Two-year-old Owen Stark became the first toddler successfully treated with an artificial lung, managing to avoid the need for a transplant more than a year later.
Owen arrived at St. Louis Children’s Hospital in the summer of 2010 near death from heart failure and dangerously high blood pressure in his lungs.
Owen was given medication and placed on a ventilator to treat his pulmonary hypertension, a rare condition where blood is prevented from entering the lungs because the arteries are too narrow. This causes the right side of the heart, which pumps blood through the lungs, to work harder than normal and become enlarged, which leads to heart failure, and physicians thought he might need a lung transplant.
"We hoped the ventilator would allow us to get him well enough that he wouldn’t need to be put on a heart-lung machine," said Dr. Avihu Gazit, Washington University pediatric critical care physician who was the first to treat Owen. "But 24 hours later, we knew that wouldn’t be the case, and we had to make the decision to go forward with the heart-lung machine called ECMO (extracorporeal membrane oxygenation). We knew that his chances of survival were getting smaller and smaller."
When his condition continued to worsen, physicians put Owen on the ECMO machine to give his heart and lungs time to recover and respond to treatments prior to a lung transplant, according to the release. After 16 days Owen’s heart had recovered but his lungs had not, and there were no lungs available for transplant. The hospital decided to put Owen on an artificial lung, even though it had never been used in a child so young, and got emergency approval from the U.S. Food & Drug Administration and from Washington University’s Institutional Review Board.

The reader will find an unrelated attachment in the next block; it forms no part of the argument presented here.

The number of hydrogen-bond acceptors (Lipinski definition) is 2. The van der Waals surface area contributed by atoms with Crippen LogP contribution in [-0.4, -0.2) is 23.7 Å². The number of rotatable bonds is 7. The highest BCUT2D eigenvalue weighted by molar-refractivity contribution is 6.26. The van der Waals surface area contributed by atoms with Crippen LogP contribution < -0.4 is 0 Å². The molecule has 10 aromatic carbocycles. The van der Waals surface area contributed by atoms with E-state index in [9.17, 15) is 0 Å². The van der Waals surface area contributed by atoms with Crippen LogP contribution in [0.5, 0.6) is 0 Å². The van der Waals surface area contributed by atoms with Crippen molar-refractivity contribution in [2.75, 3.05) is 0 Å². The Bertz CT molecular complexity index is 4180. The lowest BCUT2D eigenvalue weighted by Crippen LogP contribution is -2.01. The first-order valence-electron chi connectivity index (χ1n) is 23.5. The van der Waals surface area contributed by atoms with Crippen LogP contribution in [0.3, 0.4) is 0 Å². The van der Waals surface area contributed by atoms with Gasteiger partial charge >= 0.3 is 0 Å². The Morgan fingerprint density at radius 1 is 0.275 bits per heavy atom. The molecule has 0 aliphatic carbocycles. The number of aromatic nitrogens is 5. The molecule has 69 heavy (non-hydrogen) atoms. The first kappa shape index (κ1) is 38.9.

Owen was on the artificial lung for 23 days when he accidentally kicked off one of the device’s connectors. Owen had a stroke and was taken to the operating room to reconnect the device, where doctors found that Owen’s lungs had healed enough to allow adequate blood flow on their own.
"Owen was able to come off of the artificial lung," Gazit said. "We had no idea that we’d be able to get him off of the device before a transplant. It showed us that everything we did was the right thing."
A year later Owen continues to take medication for pulmonary hypertension, but hasn’t required a lung transplant yet, and the medical team hopes that Owen’s case may set a precedent for treating other children with similar illnesses prior to a transplant.
"We would like to be a part of or lead a trial,"Gazit said. "It requires a multi-institutional effort and we really hope that all of the large lung transplant centers will join us in this effort."
Their story is published in the June 2011 issues of The Journal of Thoracic and Cardiovascular Surgery.
Here’s a roundup of recent clinical trial and scientific study news:
Patients with severe aortic stenosis who are at high risk or not suitable candidates for open heart valve replacement surgery may be able to benefit from a new aortic heart valve transplant that doesn’t require open-heart surgery. The Sapien XT valve, made by Edwards Lifesciences Corp. (NYSE:EW), was found safe and effective in a multi-center phase IIB cohort study offered through Rush University Medical Center.